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Investors turn back on fossil fuels at Paris climate summit

Emmanuel Macron delivering his speech at the event

Paris, France | AFP | Major investors vowed Tuesday to move away from Earth-warming fossil fuels as world leaders met in Paris seeking to unlock new cash to save humanity from climate “doom”.

Two years to the day since 195 nations sealed the Paris Agreement to avert worst-case-scenario climate change, banks and companies announced billions of dollars of intended divestment from coal, oil, and gas at a finance-themed climate summit.

But conference host France, as well as the UN and World Bank, said efforts to shift the global economy into a green energy future were too little, too slow, as a report warned that melting Arctic ice will trigger extreme weather worldwide.

“We are losing the battle,” against climate change, French President Emmanuel Macron told delegates. “We are not moving fast enough.”

For his part, UN Secretary-General Antonio Guterres said continued subsidies of fossil fuel amounted too humanity “investing in its own doom”.

“We are in a war for the very existence of life on our planet as we know it,” Guterres told more than 50 heads of state including Mexico’s Enrique Pena Nieto, Britain’s Theresa May and Spain’s Mariano Rajoy, at the summit called by Macron.

– ‘Damning vote of no confidence’ –
The US National Oceanic and Atmospheric Administration (NOAA) said unprecedented Arctic warming — twice the planetary rate — was the “new normal”, and will have global consequences.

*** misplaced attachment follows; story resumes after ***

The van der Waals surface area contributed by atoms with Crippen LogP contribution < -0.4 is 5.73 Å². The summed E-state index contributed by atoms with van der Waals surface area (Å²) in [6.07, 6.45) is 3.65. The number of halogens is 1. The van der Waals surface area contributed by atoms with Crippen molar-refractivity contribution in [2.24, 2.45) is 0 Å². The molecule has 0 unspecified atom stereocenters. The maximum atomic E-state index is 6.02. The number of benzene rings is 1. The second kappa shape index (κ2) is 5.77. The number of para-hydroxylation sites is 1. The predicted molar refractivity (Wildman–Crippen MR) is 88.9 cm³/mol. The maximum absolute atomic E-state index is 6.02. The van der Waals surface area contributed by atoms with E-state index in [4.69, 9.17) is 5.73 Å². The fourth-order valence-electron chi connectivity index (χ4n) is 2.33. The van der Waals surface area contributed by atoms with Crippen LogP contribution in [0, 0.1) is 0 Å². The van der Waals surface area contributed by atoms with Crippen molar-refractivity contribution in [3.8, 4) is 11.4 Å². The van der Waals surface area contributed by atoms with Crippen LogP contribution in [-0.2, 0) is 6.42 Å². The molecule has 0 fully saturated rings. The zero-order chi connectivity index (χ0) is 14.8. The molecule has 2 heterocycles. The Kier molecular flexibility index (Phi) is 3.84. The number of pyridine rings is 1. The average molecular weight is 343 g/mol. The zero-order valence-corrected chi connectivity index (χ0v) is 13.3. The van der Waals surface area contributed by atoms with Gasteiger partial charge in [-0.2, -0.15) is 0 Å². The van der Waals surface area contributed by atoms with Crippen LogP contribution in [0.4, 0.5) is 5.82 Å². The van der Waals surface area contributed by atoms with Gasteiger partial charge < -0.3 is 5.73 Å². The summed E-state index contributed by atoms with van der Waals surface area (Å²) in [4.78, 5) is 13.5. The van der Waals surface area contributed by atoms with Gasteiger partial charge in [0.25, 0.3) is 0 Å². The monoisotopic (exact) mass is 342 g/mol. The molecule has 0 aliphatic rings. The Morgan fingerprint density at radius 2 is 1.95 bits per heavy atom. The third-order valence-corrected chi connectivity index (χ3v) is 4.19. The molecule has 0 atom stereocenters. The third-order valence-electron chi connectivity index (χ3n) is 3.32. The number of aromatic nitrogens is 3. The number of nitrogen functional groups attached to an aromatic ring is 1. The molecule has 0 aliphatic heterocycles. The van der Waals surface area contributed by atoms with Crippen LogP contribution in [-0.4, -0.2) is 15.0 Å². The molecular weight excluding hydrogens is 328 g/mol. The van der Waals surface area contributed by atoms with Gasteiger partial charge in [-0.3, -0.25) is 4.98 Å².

“The Arctic has traditionally been the refrigerator of the planet,” said Jeremy Mathis, director of NOAA’s Arctic Research Program.

“But the door to that refrigerator has been left open.”

The Paris Agreement, which took more than two decades to negotiate, seeks to limit average global warming to under two degrees Celsius (3.6 degrees Fahrenheit over pre-Industrial Revolution levels.

Under it, countries have pledged non-binding cuts in greenhouse gas emissions from the burning of oil, coal, and natural gas.

US President Donald Trump has rejected the deal, calling climate change a “hoax”, and vowing to restore jobs in the fossil fuel industry.

World Bank president Jim Yong Kim announced to loud applause Tuesday that the lender would “no longer finance upstream oil and gas after 2019”.

Greenpeace hailed the move. “The World Bank -– as one of the world’s most powerful financial institutions -– has sent a damning vote of no confidence to the future of the fossil fuel industry,” said campaigner Gyorgy Dallos.

French insurer Axa said it would speed up carbon sector divestment, pulling 2.5 billion euros ($2.9 billion) from companies which derive more than 30 percent of their revenues from coal.

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